AN INQUEST at Bendigo Coroner’s Court into the death of a baby during a home birth heard the parents believed in minimal medical intervention during birth.
Thomas Fremantle was delivered in a home birth at a farm 35 kilometres from of Bendigo, in Woodstock West, on October 19, 2010.
He was transferred to Bendigo Health after the birth, then moved to Royal Children’s Hospital in Melbourne, where he died on October 22.
Independent midwife Helen Sandner, Bendigo Community Health Services’ Dr Christina Sasse and Dr Christine Armstrong and Bendigo Health’s Dr Malinda Gajanayaka gave evidence yesterday.
The court heard Thomas’s parents, Gary and Katrina Fremantle, had one hospital birth and two home births before Thomas.
The first child was stillborn in 2003.
Their third daughter, born in 2007 in a home birth, had a complication called shoulder dystocia, where the baby’s shoulder gets stuck behind the mother’s pelvic bone.
The baby was taken to Bendigo Health shortly after the birth and made a full recovery.
When Mrs Fremantle became pregnant with Thomas, the four medical professionals said they told Mr and Mrs Fremantle repeatedly that the chances of having shoulder dystocia increased significantly in subsequent births.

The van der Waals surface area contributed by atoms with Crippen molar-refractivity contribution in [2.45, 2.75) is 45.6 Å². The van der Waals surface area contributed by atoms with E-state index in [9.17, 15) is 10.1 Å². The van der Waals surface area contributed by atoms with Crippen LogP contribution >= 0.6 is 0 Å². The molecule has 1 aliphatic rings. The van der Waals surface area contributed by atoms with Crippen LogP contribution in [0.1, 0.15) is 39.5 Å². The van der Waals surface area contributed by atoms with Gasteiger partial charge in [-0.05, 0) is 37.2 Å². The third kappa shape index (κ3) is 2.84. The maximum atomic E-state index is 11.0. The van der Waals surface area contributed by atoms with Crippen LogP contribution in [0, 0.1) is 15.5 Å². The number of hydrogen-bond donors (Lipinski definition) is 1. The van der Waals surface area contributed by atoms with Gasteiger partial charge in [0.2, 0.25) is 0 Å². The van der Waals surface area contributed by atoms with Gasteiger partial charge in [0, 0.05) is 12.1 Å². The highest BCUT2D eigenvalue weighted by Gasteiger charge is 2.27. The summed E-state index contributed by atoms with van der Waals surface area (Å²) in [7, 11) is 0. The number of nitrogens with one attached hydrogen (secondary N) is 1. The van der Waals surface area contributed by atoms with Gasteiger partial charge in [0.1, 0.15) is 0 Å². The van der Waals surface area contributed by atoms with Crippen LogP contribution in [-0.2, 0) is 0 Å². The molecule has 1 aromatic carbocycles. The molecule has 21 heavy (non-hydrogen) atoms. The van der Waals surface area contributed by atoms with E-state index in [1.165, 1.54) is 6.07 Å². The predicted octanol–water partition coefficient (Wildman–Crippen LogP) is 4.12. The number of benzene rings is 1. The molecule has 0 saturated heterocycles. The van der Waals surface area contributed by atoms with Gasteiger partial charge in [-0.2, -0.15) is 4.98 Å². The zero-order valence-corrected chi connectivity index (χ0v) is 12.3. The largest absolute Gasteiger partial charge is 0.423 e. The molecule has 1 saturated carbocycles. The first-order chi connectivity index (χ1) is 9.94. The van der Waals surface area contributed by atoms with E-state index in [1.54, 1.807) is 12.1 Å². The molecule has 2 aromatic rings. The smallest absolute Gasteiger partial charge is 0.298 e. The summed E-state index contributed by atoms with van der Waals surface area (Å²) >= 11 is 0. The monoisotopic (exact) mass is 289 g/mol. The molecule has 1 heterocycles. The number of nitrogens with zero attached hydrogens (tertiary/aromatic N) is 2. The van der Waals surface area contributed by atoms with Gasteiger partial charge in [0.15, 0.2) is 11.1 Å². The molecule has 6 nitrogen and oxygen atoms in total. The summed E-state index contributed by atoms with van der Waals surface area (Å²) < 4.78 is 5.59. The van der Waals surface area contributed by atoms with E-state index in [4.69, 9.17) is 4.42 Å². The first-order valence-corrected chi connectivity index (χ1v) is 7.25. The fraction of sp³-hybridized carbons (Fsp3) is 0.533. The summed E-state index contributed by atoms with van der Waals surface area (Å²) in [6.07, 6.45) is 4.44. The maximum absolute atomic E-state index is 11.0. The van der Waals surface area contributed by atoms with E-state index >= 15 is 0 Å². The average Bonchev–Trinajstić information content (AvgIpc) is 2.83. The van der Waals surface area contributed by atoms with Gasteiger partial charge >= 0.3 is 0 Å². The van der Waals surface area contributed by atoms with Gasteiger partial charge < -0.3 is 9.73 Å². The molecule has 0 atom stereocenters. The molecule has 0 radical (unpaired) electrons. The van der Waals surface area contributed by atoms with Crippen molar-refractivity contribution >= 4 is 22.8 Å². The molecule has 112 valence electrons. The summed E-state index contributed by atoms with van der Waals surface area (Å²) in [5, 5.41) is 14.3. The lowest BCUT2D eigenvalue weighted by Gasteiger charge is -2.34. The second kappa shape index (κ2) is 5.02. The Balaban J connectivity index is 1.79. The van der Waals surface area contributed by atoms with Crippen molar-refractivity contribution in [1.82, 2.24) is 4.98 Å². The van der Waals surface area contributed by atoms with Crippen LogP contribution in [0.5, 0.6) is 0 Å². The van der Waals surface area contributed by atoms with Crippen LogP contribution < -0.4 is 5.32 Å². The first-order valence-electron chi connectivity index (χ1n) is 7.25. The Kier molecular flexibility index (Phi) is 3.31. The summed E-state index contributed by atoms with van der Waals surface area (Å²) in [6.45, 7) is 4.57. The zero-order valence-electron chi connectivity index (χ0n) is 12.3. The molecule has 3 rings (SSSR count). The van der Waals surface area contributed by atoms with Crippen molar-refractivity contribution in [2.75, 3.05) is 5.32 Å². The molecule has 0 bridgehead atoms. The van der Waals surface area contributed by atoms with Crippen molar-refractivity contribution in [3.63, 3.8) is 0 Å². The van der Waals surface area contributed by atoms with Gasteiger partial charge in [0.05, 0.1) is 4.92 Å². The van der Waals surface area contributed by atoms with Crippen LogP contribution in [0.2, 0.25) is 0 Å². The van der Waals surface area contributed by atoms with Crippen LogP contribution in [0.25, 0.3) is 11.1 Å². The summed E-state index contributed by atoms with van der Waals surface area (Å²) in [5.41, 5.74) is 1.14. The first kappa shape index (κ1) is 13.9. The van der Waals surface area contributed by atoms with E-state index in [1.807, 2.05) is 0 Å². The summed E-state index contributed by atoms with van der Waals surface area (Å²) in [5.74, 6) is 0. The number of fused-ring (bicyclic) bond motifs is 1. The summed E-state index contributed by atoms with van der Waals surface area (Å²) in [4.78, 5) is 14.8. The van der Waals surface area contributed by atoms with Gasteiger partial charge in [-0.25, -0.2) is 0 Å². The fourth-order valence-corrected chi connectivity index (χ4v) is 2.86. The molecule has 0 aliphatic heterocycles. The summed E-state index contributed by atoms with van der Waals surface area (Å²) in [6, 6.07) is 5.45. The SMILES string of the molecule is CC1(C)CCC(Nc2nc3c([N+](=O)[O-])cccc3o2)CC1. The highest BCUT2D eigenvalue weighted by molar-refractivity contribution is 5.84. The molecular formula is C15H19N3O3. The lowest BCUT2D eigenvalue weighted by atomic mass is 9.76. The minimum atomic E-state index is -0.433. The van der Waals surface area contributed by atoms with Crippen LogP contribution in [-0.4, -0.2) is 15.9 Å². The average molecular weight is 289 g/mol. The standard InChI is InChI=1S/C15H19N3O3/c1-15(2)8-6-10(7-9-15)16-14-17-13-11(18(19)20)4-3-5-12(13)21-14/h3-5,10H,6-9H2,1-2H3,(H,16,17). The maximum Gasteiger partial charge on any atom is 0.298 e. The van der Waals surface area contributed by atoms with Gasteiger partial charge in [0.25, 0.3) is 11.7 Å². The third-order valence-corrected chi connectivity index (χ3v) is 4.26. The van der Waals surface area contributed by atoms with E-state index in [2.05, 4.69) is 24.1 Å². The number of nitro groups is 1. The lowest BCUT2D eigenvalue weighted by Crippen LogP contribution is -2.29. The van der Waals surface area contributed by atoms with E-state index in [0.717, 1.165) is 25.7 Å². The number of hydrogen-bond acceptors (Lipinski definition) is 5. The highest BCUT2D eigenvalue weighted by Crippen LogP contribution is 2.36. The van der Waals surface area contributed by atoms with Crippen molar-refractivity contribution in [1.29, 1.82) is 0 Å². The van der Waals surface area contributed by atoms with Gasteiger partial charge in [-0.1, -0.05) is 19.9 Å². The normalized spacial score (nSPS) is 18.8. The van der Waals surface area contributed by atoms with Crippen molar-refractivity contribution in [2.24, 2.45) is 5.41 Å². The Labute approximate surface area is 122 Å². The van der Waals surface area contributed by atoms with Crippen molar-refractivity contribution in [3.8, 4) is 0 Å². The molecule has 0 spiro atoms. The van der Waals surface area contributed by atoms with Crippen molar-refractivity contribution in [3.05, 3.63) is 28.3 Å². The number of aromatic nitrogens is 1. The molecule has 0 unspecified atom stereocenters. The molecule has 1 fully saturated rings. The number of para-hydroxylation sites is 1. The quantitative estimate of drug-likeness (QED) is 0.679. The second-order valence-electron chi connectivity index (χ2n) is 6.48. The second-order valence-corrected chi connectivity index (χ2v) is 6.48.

The professionals were also concerned that baby Thomas was quite large, increasing the risk of shoulder dystocia. Mrs and Mr Fremantle were encouraged to register for a birth at Bendigo Health.
Dr Sasse said Mr Fremantle distrusted hospitals because of their experience with their first child and the treatment they received at emergency after their third daughter was transferred there.
The couple decided they wanted a home birth with minimal medical intervention and enlisted the help of a woman from Queensland called Claire Hall. Dr Armstrong said the medical professionals involved could not have done any more to outline the risks of a home birth to Mr and Mrs Armstrong.
“There were several options offered and discussed and in my opinion it was ultimately their decision,” she said. “We can’t decide anything for them. It remains their decision.
“It must have been fairly obvious this was risky, especially with the family nearly an hour away from the hospital.”
The inquest continues today.